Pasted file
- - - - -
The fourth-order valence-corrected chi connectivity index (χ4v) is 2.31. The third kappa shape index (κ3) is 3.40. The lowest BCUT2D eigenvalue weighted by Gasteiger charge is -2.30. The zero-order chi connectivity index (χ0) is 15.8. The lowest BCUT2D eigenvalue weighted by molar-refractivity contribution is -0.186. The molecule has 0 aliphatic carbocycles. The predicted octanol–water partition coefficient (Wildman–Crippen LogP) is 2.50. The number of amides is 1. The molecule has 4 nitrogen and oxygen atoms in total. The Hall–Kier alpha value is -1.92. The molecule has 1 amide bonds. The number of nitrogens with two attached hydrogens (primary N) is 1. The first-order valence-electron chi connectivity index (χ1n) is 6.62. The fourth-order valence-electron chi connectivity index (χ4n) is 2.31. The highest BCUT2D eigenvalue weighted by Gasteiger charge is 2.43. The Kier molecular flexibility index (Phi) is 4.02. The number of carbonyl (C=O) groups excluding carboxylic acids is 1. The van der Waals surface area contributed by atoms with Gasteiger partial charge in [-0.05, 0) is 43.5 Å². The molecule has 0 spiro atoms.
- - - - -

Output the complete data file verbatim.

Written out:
The fourth-order valence-corrected chi connectivity index (χ4v) is 2.31. The third kappa shape index (κ3) is 3.40. The lowest BCUT2D eigenvalue weighted by Gasteiger charge is -2.30. The zero-order chi connectivity index (χ0) is 15.8. The lowest BCUT2D eigenvalue weighted by molar-refractivity contribution is -0.186. The molecule has 0 aliphatic carbocycles. The predicted octanol–water partition coefficient (Wildman–Crippen LogP) is 2.50. The number of amides is 1. The molecule has 4 nitrogen and oxygen atoms in total. The Hall–Kier alpha value is -1.92. The molecule has 1 amide bonds. The number of nitrogens with two attached hydrogens (primary N) is 1. The first-order valence-electron chi connectivity index (χ1n) is 6.62. The fourth-order valence-electron chi connectivity index (χ4n) is 2.31. The highest BCUT2D eigenvalue weighted by Gasteiger charge is 2.43. The Kier molecular flexibility index (Phi) is 4.02. The number of carbonyl (C=O) groups excluding carboxylic acids is 1. The van der Waals surface area contributed by atoms with Gasteiger partial charge in [-0.05, 0) is 43.5 Å². The molecule has 0 spiro atoms.